Community power over conservation regimes: techniques for neutralizing the illegal killing of large carnivores in Finland. Pohja-Mykrä M. Crime, Law and Social Change. 2017 May

Preadaptative Transactions and Institutional Change: Wolf‐critical activism in southwestern Finland. Hiedanpää J, Pellikka J. Environmental Policy and Governance. 2017 May

Payments for improved ecostructure (PIE): Funding for the coexistence of humans and wolves in Finland. Hiedanpää J, Kalliolevo H, Salo M, Pellikka J, Luoma M. Environmental management. 2016 Sep

Wolf visitations close to human residences in Finland: the role of age, residence density, and time of day. Kojola I, Hallikainen V, Mikkola K, Gurarie E, Heikkinen S, Kaartinen S, Nikula A, Nivala V. Biological Conservation. 2016 Jun

Dancing with wolves: Making legal territory in a more-than-human world. Ojalammi S, Blomley N. Geoforum. 2015 Jun

Habitat model for a recolonizing wolf (Canis lupus) population in Finland. In Annales Zoologici Fennici (Vol. 52, No. 1–2, pp. 77-89). Finnish Zoological and Botanical Publishing Board. Kaartinen, S., Antikainen, H. and Kojola, I., 2015, Apr

Tracks in snow and population size estimation: the wolf Canis lupus in Finland. Kojola I, Helle P, Heikkinen S, Lindén H, Paasivaara A, Wikman M. Wildlife Biology. 2014 Oct

Users or producers of ecosystem services? A scenario exercise for integrating conservation and reindeer herding in northeast Finland. Heikkinen HI, Sarkki S, Nuttall M. Pastoralism: Research, Policy and Practice. 2012 Dec

Summer movements, predation and habitat use of wolves in human modified boreal forests. Gurarie E, Suutarinen J, Kojola I, Ovaskainen O. Oecologia. 2011 Apr

The good bad wolf—wolf evaluation reveals the roots of the Finnish wolf conflict. Bisi J, Liukkonen T, Mykrä S, Pohja-Mykrä M, Kurki S. European Journal of Wildlife Research. 2010 Oct

Selection of den sites by wolves in boreal forests in Finland. Kaartinen S, Luoto M, Kojola I. Journal of Zoology. 2010 Jun

Carnivore-livestock conflicts: determinants of wolf (Canis lupus) depredation on sheep farms in Finland. Kaartinen S, Luoto M, Kojola I. Biodiversity and Conservation. 2009 Dec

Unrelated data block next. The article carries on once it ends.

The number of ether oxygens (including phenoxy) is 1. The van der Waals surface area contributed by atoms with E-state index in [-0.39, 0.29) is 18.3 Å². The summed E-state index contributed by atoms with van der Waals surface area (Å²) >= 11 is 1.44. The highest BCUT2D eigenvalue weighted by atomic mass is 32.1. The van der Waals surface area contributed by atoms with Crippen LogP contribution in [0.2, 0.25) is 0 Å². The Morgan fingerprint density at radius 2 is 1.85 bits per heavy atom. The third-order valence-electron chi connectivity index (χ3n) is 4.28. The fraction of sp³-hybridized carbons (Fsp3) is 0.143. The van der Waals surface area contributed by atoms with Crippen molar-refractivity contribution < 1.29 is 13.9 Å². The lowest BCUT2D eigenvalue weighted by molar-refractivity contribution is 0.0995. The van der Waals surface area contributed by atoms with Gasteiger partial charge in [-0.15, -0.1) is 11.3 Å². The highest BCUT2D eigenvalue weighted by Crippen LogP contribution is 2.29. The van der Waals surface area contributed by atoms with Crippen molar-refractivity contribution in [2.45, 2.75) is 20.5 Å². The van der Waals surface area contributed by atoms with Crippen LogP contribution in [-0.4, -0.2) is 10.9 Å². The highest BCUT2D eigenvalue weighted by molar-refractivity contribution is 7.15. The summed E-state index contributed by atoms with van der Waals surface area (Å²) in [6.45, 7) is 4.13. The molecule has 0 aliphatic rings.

Genetic structure of the northwestern Russian wolf populations and gene flow between Russia and Finland. Aspi J, Roininen E, Kiiskilä J, Ruokonen M, Kojola I, Bljudnik L, Danilov P, Heikkinen S, Pulliainen E. Conservation Genetics. 2009 Aug

Human dimensions of wolf (Canis lupus) conflicts in Finland. Bisi J, Kurki S, Svensberg M, Liukkonen T. European Journal of Wildlife Research. 2007 Nov

Dispersal in an expanding wolf population in Finland. Kojola I, Aspi J, Hakala A, Heikkinen S, Ilmoni C, Ronkainen S. Journal of Mammalogy. 2006 Apr

Finnish wolves avoid roads and settlements. In Annales Zoologici Fennici (pp. 523-532). Finnish Zoological and Botanical Publishing Board. Kaartinen, S., Kojola, I. and Colpaert, A., 2005, Jan

Predation on European wild forest reindeer (Rangifer tarandus) by wolves (Canis lupus) in Finland. Kojola I, Huitu O, Toppinen K, Heikura K, Heikkinen S, Ronkainen S. Journal of zoology. 2004 Jul

Interactions between wolves Canis lupus and dogs C. familiaris in Finland. Kojola I, Ronkainen S, Hakala A, Heikkinen S, Kokko S. Wildlife Biology. 2004 Jun

Is the fear of wolves justified? A Fennoscandian perspective. Linnell JD, Solberg EJ, Brainerd S, Liberg O, Sand H, Wabakken P, Kojola I. Acta Zoologica Lituanica. 2003 Jan

Diet composition of wolves Canis lupus in east-central Finland. Gade-Jorgensen I, Stagegaard R. Acta Theriologica. 2000

Studies on the wolf (Canis lupus L.) in Finland. In Annales Zoologici Fennici (Vol. 2, No. 4, pp. 215-259). Finnish Zoological and Botanical Publishing Board. Pulliainen, E., 1965, Jan